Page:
The poultry population is on the rise in the Twin Cities area as more communities are allowing chickens in their backyards, the Star Tribune reports.
Last week, Shakopee adopted an ordinance to allow residents to have up to five hens in their backyards, while nearby Savage, which currently doesn't allow backyard chickens, is expected to approve an ordinance in August.
Minneapolis and St. Paul already allow backyard fowl, the Pioneer Press said.
As for Shakopee, the city's mayor, Brad Tabke, told the Star Tribune that the idea for the ordinance came from Shakopee High School students who were in the Environmental Learning Center. Tabke, who grew up on a farm in Iowa, noted how it was important to "keep our rural heritage in Shakopee" and teach kids the importance of agriculture in their lives.
The new ordinance in Shakopee comes with some restrictions. Only hens and no roosters are allowed, and owners can't sell eggs commercially. There are also regulations about the size and location of chicken coops, and the chickens aren't allowed to run unconfined.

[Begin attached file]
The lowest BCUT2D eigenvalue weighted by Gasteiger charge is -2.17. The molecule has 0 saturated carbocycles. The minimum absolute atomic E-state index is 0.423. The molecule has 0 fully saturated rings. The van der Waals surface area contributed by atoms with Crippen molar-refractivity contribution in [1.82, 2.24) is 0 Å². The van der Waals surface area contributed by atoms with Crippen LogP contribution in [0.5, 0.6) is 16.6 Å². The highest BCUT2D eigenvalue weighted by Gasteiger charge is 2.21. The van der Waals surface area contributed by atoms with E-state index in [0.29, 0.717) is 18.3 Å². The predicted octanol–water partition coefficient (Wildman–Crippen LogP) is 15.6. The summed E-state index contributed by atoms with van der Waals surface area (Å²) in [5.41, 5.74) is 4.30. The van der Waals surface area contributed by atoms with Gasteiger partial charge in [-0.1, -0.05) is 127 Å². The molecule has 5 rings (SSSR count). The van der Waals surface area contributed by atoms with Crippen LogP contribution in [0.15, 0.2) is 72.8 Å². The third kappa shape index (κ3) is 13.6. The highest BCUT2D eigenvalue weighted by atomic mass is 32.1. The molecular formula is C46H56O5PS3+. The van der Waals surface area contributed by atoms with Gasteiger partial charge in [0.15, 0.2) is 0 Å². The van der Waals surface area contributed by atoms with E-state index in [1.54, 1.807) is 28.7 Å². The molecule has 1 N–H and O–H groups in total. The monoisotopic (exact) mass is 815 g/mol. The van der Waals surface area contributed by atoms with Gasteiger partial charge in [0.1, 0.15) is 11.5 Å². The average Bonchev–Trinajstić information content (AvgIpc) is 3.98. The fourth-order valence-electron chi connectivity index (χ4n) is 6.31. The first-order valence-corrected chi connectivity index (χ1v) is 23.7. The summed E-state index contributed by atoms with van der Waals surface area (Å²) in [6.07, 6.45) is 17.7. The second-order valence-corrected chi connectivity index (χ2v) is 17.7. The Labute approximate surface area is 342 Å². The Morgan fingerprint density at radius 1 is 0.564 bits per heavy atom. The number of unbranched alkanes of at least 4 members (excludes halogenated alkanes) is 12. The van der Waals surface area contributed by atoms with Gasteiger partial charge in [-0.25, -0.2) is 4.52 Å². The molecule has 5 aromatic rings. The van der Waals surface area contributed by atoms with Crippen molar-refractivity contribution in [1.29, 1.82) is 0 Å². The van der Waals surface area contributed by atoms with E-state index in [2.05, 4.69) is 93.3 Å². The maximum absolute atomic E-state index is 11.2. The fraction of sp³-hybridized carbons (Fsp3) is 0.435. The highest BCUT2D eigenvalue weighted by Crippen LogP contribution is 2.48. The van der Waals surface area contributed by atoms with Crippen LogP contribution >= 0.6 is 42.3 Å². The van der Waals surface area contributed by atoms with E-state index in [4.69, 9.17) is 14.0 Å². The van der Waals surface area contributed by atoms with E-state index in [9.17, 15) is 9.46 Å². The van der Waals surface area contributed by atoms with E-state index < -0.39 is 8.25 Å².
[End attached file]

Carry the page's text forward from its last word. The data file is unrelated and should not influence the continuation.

Not all Minnesota communities are in favor of having backyard chickens. According to the St. Cloud Times, the St. Cloud City Council earlier this month voted no to the idea of allowing backyard chickens in residential areas.
The blog BackYardChickens.com has the basics of raising chickens in residential areas. The blog said there are many benefits to raising chickens, saying they are easy and inexpensive to maintain in comparison to other pets, they produce fresh eggs, and provide chemical-free bug and weed control.
Chickens aren't the only farm animals being raised in the Twin Cities metropolitan area. Goats are already allowed in St. Paul, and a group earlier this year said it was going to push for making the animals legal in Minneapolis.